Content marketing, brand journalism, native advertising, branded content, content curation, owned media, these are terms that we hear quite a bit lately. What do these terms refer to? And why should financial services companies care?
First, the crux of content marketing is creating and distributing relevant content for the purpose of connecting with an audience. You can do that by solving a problem, meeting a need or sharing thought leadership.
- Content marketing is how a prospective client begins to build a relationship with your company; it builds awareness and creates trust with them. It helps convince them you are an expert.
- Content market helps to maintain relationships with existing clients. It “confirms the purchase.”
- Content marketing is how a prospect understands the role and relevance of your organization.
- Content marketing can feed public relations, sales, and lead generation.
- Content marketing can replace or substitute for advertising.
- Content marketing can improve your search engine results (SEO).
Content marketing is much discussed lately because Google’s search engine data has shown that buying decision sources dramatically increased for both business to consumer (B2C) and business to business (B2B) decisions in recent years. Decision makers are perusing your content (and others’) as part of that decision making process. And more importantly they are finding out about you by conducting broad searches on the web. Decision makers are asking Google questions and content is supplied to answer those questions. Is it your content?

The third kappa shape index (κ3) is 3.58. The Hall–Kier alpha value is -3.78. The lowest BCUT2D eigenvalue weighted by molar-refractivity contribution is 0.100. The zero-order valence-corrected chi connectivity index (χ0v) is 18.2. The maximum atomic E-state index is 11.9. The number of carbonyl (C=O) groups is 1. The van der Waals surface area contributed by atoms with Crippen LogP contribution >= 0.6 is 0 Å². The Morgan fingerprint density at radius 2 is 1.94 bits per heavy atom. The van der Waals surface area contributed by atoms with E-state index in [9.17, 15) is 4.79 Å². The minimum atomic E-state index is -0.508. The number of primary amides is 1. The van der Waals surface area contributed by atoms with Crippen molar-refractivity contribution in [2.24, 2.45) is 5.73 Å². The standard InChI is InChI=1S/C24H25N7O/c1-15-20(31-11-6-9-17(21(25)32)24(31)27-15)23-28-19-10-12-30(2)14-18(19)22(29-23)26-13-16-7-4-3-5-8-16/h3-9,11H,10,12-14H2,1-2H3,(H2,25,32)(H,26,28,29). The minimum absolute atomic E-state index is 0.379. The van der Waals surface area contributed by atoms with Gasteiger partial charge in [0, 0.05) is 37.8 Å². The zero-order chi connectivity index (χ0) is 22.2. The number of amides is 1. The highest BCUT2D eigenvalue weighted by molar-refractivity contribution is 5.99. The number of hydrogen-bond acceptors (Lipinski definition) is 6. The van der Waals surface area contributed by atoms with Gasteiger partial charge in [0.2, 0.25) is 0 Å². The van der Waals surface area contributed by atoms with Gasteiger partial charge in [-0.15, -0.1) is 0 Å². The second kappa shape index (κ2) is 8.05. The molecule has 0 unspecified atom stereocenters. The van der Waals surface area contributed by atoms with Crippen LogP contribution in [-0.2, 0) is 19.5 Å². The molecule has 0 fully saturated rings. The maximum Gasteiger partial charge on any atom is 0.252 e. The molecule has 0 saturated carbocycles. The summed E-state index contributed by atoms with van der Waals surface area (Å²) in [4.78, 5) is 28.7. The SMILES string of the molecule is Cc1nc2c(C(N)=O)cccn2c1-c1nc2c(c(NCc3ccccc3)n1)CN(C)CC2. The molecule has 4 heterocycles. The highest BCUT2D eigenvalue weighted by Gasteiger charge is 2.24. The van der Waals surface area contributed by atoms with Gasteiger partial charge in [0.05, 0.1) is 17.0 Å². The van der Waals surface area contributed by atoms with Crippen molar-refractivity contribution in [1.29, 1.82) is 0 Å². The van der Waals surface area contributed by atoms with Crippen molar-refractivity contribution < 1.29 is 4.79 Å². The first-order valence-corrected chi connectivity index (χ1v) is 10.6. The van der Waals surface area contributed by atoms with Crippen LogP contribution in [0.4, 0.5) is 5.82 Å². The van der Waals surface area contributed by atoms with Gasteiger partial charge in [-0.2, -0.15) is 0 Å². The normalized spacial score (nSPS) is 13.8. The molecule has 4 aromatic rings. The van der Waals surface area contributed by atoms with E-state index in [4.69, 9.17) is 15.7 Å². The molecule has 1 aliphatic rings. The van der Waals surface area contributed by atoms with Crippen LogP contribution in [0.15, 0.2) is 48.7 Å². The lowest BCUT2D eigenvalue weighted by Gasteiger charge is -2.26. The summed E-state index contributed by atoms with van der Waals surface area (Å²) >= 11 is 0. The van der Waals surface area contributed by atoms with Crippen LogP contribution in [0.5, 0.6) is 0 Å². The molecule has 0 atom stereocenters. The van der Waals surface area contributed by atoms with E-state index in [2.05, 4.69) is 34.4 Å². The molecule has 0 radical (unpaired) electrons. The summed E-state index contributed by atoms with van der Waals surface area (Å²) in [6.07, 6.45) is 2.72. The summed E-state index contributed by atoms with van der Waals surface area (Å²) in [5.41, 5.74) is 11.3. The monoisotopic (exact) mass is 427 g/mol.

So what is the key to good content marketing? It’s simple really. It’s basic sales strategy – keep the needs of your customers in mind as well as your business goals. Answer your prospective customers’ questions. Your FAQ should be a robust and significant effort. Write thoughtful, quality content. Be interesting, useful and helpful. Inform, don’t sell. Post your content to your website. Share it in newsletters and blog posts. Create case studies, whitepapers, webinars and blog posts. Then push that content out via social media, Twitter, Facebook, and LinkedIn. Proactively share your knowledge and best practices. Become a trusted adviser to your prospective client before you even meet them.
Content marketing can take many forms in the financial services industry. Can your organization offer up timely insights on some aspect of the market? Can your organization share thoughts and best practices on a new regulation or piece of legislation impacting the investment community? Can you share your take on recent market movements or economic indicators? Can you share a strategy for dealing with rising interest rates?
We’ve helped our clients answer these questions and others through by-line articles, email blasts, eBooks, media advisories, whitepapers and case studies. More than pushing this content out, we seek to shine a light on the thought leadership at an organization to help build relationships with current and prospective clients.